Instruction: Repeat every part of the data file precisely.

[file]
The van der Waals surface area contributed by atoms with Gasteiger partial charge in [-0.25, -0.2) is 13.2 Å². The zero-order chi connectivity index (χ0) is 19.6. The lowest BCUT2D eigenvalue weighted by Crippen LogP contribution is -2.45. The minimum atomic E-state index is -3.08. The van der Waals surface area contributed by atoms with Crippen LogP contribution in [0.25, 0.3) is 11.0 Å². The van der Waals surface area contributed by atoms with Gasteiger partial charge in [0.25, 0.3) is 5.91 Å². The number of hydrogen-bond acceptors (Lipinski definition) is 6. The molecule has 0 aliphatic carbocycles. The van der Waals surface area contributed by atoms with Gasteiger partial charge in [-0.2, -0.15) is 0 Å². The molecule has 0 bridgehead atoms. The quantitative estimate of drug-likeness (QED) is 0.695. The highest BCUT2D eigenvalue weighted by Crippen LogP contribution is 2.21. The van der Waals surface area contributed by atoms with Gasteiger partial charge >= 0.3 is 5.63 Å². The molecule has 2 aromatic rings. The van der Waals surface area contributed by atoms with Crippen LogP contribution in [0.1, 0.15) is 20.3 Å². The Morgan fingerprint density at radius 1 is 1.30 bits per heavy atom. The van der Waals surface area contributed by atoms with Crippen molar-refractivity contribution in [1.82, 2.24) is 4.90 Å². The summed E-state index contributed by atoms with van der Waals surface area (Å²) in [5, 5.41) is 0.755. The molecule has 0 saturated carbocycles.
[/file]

The van der Waals surface area contributed by atoms with Gasteiger partial charge in [-0.25, -0.2) is 13.2 Å². The zero-order chi connectivity index (χ0) is 19.6. The lowest BCUT2D eigenvalue weighted by Crippen LogP contribution is -2.45. The minimum atomic E-state index is -3.08. The van der Waals surface area contributed by atoms with Crippen LogP contribution in [0.25, 0.3) is 11.0 Å². The van der Waals surface area contributed by atoms with Gasteiger partial charge in [0.25, 0.3) is 5.91 Å². The number of hydrogen-bond acceptors (Lipinski definition) is 6. The molecule has 0 aliphatic carbocycles. The van der Waals surface area contributed by atoms with Gasteiger partial charge in [-0.2, -0.15) is 0 Å². The molecule has 0 bridgehead atoms. The quantitative estimate of drug-likeness (QED) is 0.695. The highest BCUT2D eigenvalue weighted by Crippen LogP contribution is 2.21. The van der Waals surface area contributed by atoms with Gasteiger partial charge >= 0.3 is 5.63 Å². The molecule has 2 aromatic rings. The van der Waals surface area contributed by atoms with Crippen LogP contribution in [0.1, 0.15) is 20.3 Å². The Morgan fingerprint density at radius 1 is 1.30 bits per heavy atom. The van der Waals surface area contributed by atoms with Crippen molar-refractivity contribution in [1.82, 2.24) is 4.90 Å². The summed E-state index contributed by atoms with van der Waals surface area (Å²) in [5, 5.41) is 0.755. The molecule has 0 saturated carbocycles.